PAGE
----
Friday, August 17, 2012

A Grave and a Gull

This summer's vacation kicked off in Manhattan and ends tomorrow here on the soggy coast of Maine.  After a week of college tours and daily reminders that my oldest is 17, we joined the rest of my family for two weeks in Boothbay.

Dad's Grave, Boothbay, ME
A week ago, a couple of dozen Jones' gathered at my father's grave to lay his ashes in the green field he chose himself.  He really did love this town: the rocky coast, the wild weather, the people.  He's the first to be laid to rest in this particular field.  A single stone sits alone.  Monarch butterflies dance over crowds of yellow blossoms, now, without any urgency.  Crickets sing.  It's a place apart, his place apart.

Strange thing, today.  The girls and I took my mother by, to the field.  It brings comfort to her: to stand there, to hear the crickets and birds, to watch the butterflies.  It's a lovely place, and peaceful.  After taking a couple pictures, we turned for the car, only to find that we were pursued by a very vocal and persistent gull.

She squawked and squealed at my mother, then at my daughter.  When the fun seemed to have run its course, I barked at her a bit, knowing it would spook her into flight.

But it did nothing of the sort.  Our gull seemed emboldened and hopped another couple of steps toward us, squawking and squealing.  My dear mother, laughing nervously, found the passenger side door and quickly secured her place in the car.  Daughter Fiona took a couple of pictures!  Still, our gull squawked.  A rather Hitchcockian moment on the coast of Maine!  And just twenty yards from Dad's grave.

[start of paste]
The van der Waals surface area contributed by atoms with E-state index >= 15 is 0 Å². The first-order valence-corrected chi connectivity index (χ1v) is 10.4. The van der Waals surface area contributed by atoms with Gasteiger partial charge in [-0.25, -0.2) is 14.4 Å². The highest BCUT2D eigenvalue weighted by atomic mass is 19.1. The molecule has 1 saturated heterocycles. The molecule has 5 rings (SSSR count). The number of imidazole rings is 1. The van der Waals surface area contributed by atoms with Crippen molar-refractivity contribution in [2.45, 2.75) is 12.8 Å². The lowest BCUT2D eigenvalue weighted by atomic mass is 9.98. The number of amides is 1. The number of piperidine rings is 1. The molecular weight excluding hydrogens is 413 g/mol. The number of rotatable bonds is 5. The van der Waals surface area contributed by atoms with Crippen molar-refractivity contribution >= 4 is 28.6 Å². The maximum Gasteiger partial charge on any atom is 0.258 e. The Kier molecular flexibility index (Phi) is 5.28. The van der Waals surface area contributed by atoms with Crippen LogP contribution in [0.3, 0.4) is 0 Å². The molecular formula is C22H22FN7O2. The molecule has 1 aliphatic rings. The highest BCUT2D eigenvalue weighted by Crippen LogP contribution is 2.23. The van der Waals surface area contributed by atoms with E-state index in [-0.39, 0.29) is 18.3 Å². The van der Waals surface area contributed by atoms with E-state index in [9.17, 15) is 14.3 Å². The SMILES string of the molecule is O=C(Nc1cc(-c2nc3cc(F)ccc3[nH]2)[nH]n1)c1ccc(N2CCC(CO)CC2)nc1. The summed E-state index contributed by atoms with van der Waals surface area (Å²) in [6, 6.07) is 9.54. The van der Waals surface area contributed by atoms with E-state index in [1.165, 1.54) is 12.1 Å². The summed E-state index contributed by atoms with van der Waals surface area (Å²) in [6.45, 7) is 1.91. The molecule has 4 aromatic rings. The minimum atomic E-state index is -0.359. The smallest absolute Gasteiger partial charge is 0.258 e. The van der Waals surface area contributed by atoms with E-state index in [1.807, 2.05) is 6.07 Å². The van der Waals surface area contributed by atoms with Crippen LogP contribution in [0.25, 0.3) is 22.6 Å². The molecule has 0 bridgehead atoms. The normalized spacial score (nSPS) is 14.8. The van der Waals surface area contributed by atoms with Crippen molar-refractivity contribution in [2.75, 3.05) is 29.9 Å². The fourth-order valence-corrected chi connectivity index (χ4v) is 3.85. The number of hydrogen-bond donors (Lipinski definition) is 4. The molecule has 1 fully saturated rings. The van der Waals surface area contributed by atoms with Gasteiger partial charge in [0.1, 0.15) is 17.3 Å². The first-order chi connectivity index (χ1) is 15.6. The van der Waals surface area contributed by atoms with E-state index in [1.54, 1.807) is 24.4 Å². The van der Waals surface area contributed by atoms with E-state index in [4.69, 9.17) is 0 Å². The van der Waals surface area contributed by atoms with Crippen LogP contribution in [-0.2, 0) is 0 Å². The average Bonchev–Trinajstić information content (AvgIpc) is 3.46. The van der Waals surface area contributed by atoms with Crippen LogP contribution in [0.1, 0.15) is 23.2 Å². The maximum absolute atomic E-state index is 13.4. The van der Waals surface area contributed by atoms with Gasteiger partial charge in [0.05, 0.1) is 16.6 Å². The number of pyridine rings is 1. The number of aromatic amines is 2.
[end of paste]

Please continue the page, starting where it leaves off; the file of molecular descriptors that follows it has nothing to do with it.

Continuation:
Finally on our way, we looked back at the gull, who remained in the field.  She was poking into the grass now, collecting a twig here, a long piece of grass there.  And it struck me: she was building a nest!  She was building a nest for a little one on the way!  Her aggressive behavior was protective, in the way that gulls have to be when they're building nests, caring for the young, bringing new life into the world!

Face to Face: Our Gull
So here's what I choose to take from all this (besides the belly-laughing of my 74-year-old mother and two delighted daughters):  Dad's field--this quiet resting place he chose for himself--is also a place where something new is happening.  Some kind of new life.  Some kind of vulnerable, fragile step into the future.  And today I met a bird who was fierce in her devotion to life.  Fierce in her devotion to the circle that includes us all: my dad who died in February, my mom who grieves him so, my daughters who have everything to live for, and me.

I have still more mourning ahead of me.  That much is clear.  But this strangely aggressive gull--so familiar and so surprising--heralds something up ahead.  Something about life.  Something about hope.  Something about a bird doing what birds do: preparing to lay her little chick in a nest not far from the stone Dad chose as his grave.  She wanted us to know.  She looked us in the eye.  Something about life.

Thanks for the field, Dad.